Bill and Susan Goddard are proud of their heritage-listed home and winery.
Bill and Susan Goddard are proud of their heritage-listed home and winery.

GALLERY: Historic winery is in good hands

WELL over a century old, Assmanshausen Winery, west of Warwick, has an indelible connection with the past.

Only the fourth owners of this most historical property, Bill and Susan Goddard purchased Assmanshausen Winery in 1996, and have worked hard to maintain its ambience.

Mr Goddard's quest has been to research the history and find the story behind the winery and its founders.

After unveiling the historical significance of the winery, Mr Goddard was ultimately responsible for having the winery and homestead, located on 36ha, heritage listed in 1998.

The Queensland Heritage Act 1992, states that "the former Assmanshausen Winery and residence is important for its association with, and as a role model for, and as surviving evidence of, one of the earliest economic activities on the southern Darling Downs - the establishment of vineyards and wineries".

Located at Sandy Creek, the Assmanshausen vineyard was established in the 1860s by German immigrants, Jacob and Elisabetha Kircher, who were also among the first in the district to establish commercial wine production on a substantial scale.

In the late 19th century, its award-winning wines were known throughout southern Queensland and the winery was a popular attraction for visitors to the Warwick district.

Mr Goddard said the winery ceased operation in 1940, and today stands as a permanent reminder of the hard work and skills of the early German immigrants.

Mrs Goddard said her husband was "fairly passionate" about the history of their property.

"He is an Englishman who has always wanted to own a piece of rural Australia," she said.

"We were looking for a home with some sort of history and then this place came on the market."

Moving from Brisbane, the self-confessed "urbanites" now relish in their new surroundings.

They have established Hope Cottage Country Retreat, which is self-catering accommodation for up to five people located in a separate cottage on the property.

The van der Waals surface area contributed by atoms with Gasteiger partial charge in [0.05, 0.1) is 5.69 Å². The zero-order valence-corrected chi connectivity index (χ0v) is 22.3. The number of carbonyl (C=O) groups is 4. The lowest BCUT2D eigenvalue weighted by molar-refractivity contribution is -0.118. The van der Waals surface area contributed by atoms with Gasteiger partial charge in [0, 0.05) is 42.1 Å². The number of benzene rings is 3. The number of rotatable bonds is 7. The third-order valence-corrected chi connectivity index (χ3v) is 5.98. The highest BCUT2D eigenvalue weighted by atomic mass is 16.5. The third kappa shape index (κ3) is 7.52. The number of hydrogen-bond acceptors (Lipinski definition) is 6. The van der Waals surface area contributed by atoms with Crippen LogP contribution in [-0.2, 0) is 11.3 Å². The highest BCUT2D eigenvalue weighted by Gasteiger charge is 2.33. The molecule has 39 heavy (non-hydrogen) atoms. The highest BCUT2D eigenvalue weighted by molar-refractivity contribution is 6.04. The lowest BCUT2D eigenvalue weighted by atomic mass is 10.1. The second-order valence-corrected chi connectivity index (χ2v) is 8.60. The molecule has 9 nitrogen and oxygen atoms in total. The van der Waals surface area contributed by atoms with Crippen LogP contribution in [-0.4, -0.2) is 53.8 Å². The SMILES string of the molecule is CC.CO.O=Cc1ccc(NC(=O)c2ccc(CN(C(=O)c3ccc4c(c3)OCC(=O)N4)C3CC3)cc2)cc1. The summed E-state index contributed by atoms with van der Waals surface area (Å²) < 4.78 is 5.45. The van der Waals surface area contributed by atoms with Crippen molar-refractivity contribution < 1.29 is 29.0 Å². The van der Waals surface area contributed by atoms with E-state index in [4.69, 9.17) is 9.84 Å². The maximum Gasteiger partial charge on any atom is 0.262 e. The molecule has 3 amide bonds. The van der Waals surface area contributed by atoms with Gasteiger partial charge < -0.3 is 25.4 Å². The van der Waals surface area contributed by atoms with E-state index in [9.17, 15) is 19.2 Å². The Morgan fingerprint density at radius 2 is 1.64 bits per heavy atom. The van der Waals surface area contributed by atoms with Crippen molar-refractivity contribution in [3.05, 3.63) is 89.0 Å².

Mrs Goddard said the cottage was running along very nicely.

"We have lots of return visitors, which is not surprising considering what a beautiful part of the country we live in," she said.

"We have been fully booked for the month of July, which has been wonderful."

However, the Goddard's focus has been squarely on renovating the homestead and winery as tastefully and authentically as possible in recent years.

The stately homestead gained its heritage status for its "particularly fine cedar joinery and fireplace surrounds, and early pressed metal cornices above the windows".

The finely finished house illustrates the success of the winery, and the desire of its immigrant owners to establish themselves in their adopted country.

"I've been researching the Kircher family's history ever since I bought the winery, and there are a few people still around the district who remember people who worked for them, or their relatives," Mr Goddard said.

"We have the medals the Kirchers won with their wines, and even have an 1875 bottle of wine from the original winery," he said.

Despite the loss of the upper level, the sandstone winery, which the Goddard's have restored after receiving a grant from the Queensland Heritage Grant program, survives as a rare and important example of its type.

It retains much of its early fabric which contributes to the understanding of the construction and functioning of a 19th century Queensland winery.

They include the dressed sandstone and heavy adzed beams and posts, and design elements, including the underground sandstone cellar, air shafts and small shuttered windows in the upper level.

Under the "Living Buildings and Places" grant, Mr and Mrs Goddard restored and preserved the stonework of the winery, and are hoping for further funding to put a new roof on the winery.

At their own expense they have also replaced the timber floor and beams of the former winery.

Certain parts of the winery also featured in the 2009 Australian film, Shadows of the Past.

Today the Goddard's host events and parties in the former winery, and enjoy living in this most important part of Queensland's agricultural history.

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